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Topic: Redundancy

unsuccessful trial period in alternative work
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Unsuccessful trial period in alternative work

Unsuccessful trial period in alternative work

Where an employee accepts an alternative post during a redundancy programme, if the terms and conditions differ from those of their current post, there’s a statutory trial period for both parties to establish whether the post is suitable for the employee. If the trial period is unsuccessful, the position reverts to that of redundancy and the employee’s employment will terminate.

Trial period

During a redundancy programme, you may find that you're able to offer a redundant employee an alternative post within your business. If the terms and conditions of employment for the new post differ from those of the current post, there’s a statutory trial period of four weeks, beginning with the date on which they start work under the new contract, for both parties to decide whether the alternative work is suitable for the employee. There are various statutory requirements to comply with - see our Offer of Alternative Work.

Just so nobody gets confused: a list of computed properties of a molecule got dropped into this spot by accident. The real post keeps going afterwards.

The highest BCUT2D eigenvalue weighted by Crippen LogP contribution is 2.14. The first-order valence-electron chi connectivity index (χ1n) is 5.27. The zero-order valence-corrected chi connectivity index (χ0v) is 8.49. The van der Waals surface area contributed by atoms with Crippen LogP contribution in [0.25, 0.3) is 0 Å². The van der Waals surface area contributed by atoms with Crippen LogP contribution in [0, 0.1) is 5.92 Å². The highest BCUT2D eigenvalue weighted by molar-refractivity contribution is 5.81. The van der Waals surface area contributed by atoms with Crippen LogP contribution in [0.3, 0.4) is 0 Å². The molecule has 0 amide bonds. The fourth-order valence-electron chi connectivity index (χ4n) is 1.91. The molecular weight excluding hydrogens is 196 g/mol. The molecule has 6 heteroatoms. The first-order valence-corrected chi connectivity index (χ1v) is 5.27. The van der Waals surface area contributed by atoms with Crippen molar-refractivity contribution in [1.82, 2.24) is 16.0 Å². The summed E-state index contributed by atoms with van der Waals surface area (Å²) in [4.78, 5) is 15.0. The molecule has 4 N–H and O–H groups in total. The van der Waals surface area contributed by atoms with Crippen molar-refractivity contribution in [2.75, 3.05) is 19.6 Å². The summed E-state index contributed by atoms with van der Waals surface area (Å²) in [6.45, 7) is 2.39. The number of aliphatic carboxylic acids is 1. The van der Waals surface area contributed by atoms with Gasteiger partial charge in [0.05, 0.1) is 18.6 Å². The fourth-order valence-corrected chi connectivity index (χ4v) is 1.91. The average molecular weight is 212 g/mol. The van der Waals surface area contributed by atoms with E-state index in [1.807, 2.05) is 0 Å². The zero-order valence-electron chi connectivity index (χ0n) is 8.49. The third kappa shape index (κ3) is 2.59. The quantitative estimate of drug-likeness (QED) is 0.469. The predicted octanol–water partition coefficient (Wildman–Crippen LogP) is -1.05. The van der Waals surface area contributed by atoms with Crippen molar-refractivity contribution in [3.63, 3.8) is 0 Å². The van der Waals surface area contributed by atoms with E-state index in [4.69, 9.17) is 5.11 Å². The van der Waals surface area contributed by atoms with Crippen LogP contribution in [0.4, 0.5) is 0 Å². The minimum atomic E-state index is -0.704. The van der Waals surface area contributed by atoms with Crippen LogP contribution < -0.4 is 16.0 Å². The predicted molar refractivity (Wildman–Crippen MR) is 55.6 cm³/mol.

Unsuccessful trial period

If, during or at the end of the trial period, you reasonably conclude that the job isn’t suitable for the employee for a reason connected with or arising out of any difference between the new employment contract and the employee’s original employment contract, the position reverts to that of redundancy and their employment will terminate, assuming there’s no other alternative post available. For example, if the new contract involves different job duties, you might decide that, due to the employee’s performance in the trial period, they’re simply not capable of these new duties.

Redundancy payment

Assuming the employee has two years’ continuous employment, they retain their right to a statutory redundancy payment in these circumstances. The date of the redundancy for the purposes of calculating a statutory redundancy payment is the date on which their employment under the original contract ended, not the date of termination of employment after the trial period. However, the latter date is still the date of termination for the purposes of an unfair dismissal claim.

Redundancy termination letter

Our Unsuccessful Trial Period in Alternative Work letter outlines that the employee has been undertaking a trial period in the new post and then it states that the trial hasn’t been successful and you don’t believe the new post is suitable. As a result, it confirms that their employment will terminate on the ground of redundancy and it sets out the relevant termination details. We’ve taken these from our Redundancy Termination Notice. Finally, we’ve given a right of appeal against the redundancy. An employee has no statutory right to appeal against a redundancy dismissal but it's advisable to provide an opportunity to appeal as part of an overall fair procedure.

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